Wednesday, March 7, 2012

IRS To Investigate Political Groups

The Internal Revenue Service (IRS) is coming under fire from some conservative political groups for taking part in what they term a political witch hunt.

As the election season heats up, the IRS is taking a closer look at political nonprofits.  The New York Times reported that the agency has sent dozens of questionnaires to conservative Tea Party organizations in recent week in an attempt to determine their political leanings and activities.  Existing nonprofits like American Crossroads, on the Republican side, and Priorities USA, on the Democratic side, will also be pressed by the IRS to justify their tax-exempt status.

Although both sides will be questioned, some conservatives are crying foul on the IRS's questions.  Jay Sekulow, a conservative lawyer, is representing 16 Tea Party groups that are claiming the questions amount to harassment and a political witch hunt.  Conservatives point to a renewed effort by Democratic lawmakers to demand that these nonprofits and so-called Super Political Action Committees (PACs) disclose their donors and identify their major funders in political advertisements.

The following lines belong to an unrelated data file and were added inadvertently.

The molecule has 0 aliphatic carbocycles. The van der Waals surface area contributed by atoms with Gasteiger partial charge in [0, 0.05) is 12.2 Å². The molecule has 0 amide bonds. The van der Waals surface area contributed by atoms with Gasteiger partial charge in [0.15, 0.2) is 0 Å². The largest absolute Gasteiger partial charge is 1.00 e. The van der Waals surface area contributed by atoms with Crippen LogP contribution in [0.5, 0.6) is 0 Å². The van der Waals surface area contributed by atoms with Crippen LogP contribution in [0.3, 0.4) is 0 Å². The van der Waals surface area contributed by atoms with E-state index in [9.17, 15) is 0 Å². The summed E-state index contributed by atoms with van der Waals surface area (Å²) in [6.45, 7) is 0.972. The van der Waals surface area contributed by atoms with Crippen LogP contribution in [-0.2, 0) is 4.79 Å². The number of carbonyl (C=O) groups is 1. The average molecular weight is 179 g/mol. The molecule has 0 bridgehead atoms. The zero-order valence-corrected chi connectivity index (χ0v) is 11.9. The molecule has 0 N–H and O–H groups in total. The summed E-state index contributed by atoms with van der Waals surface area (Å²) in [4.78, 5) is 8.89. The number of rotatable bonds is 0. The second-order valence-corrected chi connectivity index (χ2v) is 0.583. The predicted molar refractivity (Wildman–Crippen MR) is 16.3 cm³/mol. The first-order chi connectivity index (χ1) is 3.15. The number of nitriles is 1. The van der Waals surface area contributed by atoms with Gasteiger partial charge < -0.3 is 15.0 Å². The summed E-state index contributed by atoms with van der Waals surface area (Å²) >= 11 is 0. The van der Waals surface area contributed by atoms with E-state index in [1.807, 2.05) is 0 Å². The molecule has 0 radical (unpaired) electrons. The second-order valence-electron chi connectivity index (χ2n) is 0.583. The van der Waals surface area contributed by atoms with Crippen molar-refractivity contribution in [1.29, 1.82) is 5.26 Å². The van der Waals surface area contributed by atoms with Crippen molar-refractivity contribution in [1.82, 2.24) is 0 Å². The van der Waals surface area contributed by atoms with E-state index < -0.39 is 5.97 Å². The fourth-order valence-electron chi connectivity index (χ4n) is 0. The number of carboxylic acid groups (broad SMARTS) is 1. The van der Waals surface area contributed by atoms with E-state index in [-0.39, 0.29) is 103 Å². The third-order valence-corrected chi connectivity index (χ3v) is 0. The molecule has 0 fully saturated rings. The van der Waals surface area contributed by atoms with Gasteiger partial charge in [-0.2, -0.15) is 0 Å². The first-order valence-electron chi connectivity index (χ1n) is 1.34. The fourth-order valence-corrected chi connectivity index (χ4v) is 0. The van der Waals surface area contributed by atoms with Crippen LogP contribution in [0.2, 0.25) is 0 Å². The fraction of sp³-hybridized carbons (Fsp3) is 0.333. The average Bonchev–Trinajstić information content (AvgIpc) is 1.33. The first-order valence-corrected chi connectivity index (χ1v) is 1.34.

The issue the IRS has with these groups, designated as 501(c)(4)s (social welfare organizations) under the tax code, is they are concerned they are not living up to requirements.  Social welfare groups cannot engage solely in political activities.  In an e-mail to The New York Times, the IRS said they must be primarily engaged in the promotion of social welfare in order to keep their exempt status.  It's unclear how much political activity constitutes an excessive amount.

Another concern is whether donations to political nonprofits are tax deductible.  While an individual donation to a group like American Crossroads would not qualify as such, some companies could attempt to justify donations as a necessary business expense.  Tax experts believe that some donors are putting their donations into their marketing and advertising budgets and deducting them from their taxes.  This claim has not been proven, however.

You can read the full story in The New York Times.

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